VODG responds to CQC data on deaths of people with a learning disability


The regulator the Care Quality Commission (CQC) has today published new analysis that demonstrates a significant increase in the death of people with a learning disability and/or autism from coronavirus (COVID-19).

The analysis shows that there is a 134% increase in the number of death notifications this year compared with the same period in 2019. Of the 386 people with a learning disability and/or autism who have died this year, 206 were as a result of suspected or confirmed COVID-19.

Dr Rhidian Hughes, Chief Executive of the Voluntary Organisations Disability Group (VODG) said:

“These findings are a sad and stark reminder to us all of the impact that coronavirus is having on people with a learning disability and/or autism. The figures are a wakeup call for government to put right its testing programme that is currently neglecting disabled people of working age who use care services.

“The current focus of the testing programme is on older people in care homes with a diagnosis of a dementia. That decision needs to be reviewed urgently so that symptomatic and asymptomatic disabled people can readily access tests.

“The Voluntary Organisations Disability Group represents charities that support disabled people, including people with a learning disability and/or autism. We know our members are dissatisfied with the current testing programme for both staff and those using services, and whether symptomatic or not. Furthermore, the recent implementation of the NHS Trace and Test programme only serves to intensify those concerns.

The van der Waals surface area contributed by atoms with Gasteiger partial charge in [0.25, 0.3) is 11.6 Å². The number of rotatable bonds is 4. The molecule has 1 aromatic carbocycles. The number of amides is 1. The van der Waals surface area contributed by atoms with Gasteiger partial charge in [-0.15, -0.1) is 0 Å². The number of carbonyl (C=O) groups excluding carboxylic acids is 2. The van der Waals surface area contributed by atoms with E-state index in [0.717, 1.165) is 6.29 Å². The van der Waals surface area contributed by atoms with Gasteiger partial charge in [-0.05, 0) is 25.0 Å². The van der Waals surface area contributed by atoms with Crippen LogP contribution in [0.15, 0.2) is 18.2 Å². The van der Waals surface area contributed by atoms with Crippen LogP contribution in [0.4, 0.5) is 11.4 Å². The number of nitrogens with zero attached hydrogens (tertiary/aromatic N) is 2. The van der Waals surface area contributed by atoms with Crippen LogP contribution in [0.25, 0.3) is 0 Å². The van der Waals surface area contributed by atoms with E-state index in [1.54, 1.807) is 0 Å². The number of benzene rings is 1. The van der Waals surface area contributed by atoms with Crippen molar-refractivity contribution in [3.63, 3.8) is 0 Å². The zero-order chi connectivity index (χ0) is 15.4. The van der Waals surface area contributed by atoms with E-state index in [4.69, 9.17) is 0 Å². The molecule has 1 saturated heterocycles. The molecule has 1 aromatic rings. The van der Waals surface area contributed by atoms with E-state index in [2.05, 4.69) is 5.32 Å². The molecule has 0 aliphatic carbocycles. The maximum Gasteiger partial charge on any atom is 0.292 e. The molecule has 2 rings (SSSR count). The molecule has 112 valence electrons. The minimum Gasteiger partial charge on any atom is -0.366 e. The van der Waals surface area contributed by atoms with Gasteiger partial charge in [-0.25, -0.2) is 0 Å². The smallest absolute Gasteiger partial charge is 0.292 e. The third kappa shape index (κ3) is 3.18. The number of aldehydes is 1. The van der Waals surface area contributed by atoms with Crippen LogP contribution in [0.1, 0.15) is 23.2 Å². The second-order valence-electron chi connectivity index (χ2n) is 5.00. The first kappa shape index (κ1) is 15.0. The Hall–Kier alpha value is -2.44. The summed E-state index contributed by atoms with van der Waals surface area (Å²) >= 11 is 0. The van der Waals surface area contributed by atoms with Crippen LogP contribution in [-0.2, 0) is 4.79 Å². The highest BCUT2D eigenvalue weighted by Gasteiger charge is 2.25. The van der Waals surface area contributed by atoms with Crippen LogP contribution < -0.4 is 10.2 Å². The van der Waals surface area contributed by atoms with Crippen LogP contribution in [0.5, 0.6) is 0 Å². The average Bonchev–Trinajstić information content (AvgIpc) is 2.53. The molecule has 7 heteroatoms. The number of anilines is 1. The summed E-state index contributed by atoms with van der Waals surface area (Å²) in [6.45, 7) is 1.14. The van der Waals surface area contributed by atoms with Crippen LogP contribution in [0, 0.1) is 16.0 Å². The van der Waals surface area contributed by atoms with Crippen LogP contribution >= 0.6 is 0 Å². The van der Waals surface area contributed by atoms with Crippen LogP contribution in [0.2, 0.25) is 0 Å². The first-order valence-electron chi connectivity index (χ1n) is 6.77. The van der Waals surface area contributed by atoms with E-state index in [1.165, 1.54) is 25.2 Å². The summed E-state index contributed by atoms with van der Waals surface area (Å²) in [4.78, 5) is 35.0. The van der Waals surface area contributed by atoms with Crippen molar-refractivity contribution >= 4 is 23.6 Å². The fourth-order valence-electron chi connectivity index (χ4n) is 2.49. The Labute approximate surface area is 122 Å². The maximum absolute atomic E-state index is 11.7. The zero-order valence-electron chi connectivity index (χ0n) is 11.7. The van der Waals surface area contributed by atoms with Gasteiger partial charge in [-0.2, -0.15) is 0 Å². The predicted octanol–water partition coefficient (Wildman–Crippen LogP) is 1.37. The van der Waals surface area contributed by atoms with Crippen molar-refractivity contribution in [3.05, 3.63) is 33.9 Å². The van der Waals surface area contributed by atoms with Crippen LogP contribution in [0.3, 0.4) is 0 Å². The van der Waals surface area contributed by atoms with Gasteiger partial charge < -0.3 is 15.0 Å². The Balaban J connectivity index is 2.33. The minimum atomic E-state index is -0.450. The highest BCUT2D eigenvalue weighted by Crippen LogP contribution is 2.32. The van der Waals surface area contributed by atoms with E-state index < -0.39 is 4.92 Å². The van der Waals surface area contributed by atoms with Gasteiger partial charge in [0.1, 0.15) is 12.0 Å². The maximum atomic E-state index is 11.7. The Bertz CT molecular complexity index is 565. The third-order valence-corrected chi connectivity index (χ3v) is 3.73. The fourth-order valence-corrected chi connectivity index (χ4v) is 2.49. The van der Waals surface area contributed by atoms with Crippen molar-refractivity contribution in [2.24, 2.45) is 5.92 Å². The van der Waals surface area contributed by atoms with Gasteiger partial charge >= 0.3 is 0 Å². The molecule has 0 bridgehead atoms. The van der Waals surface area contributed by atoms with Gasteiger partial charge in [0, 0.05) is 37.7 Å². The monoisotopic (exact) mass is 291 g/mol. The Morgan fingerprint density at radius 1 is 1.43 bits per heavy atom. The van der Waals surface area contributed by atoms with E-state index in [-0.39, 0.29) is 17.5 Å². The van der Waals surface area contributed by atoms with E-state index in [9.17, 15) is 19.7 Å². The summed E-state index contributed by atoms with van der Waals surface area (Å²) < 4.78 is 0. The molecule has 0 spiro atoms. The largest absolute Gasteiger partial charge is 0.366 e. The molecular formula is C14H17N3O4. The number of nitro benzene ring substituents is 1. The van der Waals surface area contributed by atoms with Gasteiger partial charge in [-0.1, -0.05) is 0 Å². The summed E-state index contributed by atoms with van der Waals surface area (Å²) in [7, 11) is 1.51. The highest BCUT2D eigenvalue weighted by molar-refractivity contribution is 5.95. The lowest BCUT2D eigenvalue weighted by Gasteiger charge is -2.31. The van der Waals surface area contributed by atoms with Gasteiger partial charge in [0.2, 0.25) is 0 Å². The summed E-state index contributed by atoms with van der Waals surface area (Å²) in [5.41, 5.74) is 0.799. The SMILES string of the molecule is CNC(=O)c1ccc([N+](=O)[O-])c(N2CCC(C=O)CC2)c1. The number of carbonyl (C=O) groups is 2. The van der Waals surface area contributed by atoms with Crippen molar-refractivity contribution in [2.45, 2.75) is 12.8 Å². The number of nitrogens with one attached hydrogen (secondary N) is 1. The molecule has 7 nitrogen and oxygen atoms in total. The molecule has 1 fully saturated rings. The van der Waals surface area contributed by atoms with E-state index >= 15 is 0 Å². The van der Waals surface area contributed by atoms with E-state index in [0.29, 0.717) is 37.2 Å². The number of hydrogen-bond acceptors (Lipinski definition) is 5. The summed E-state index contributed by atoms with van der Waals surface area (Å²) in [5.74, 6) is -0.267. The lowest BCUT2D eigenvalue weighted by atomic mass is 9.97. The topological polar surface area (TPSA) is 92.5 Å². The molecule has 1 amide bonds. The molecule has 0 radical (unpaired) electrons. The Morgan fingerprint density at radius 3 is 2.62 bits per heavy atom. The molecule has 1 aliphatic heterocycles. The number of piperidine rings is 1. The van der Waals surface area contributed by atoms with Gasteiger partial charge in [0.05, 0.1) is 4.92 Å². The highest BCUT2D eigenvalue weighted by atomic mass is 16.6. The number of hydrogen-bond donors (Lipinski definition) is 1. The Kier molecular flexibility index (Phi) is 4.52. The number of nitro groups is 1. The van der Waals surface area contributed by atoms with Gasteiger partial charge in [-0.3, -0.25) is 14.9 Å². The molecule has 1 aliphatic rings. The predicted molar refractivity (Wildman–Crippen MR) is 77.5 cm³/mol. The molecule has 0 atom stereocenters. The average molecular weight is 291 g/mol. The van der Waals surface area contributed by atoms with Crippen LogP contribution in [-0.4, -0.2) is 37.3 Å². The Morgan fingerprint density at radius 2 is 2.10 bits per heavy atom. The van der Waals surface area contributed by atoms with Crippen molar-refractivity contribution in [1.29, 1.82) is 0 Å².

“People who live in potentially vulnerable circumstances deserve to be at the heart of an equitable and fair testing system. That requires government to actively consider the needs of everyone who uses care services, not just those using some parts of it, such as care homes for older people.

“In order to ensure future public health measures are implemented effectively across society, government must shift its focus and recognise everyone who engages with social care services.”

Commenting on the Care Quality Commission data release, Dr Hughes said:

“This analysis is welcome. However, given that we are more than three months into the pandemic, it has taken the Care Quality Commission too long to get to this point. We need all relevant arms-length bodies to work together so we can fully understand the impact that this is virus is having on disabled people and plan for more effective responses.”


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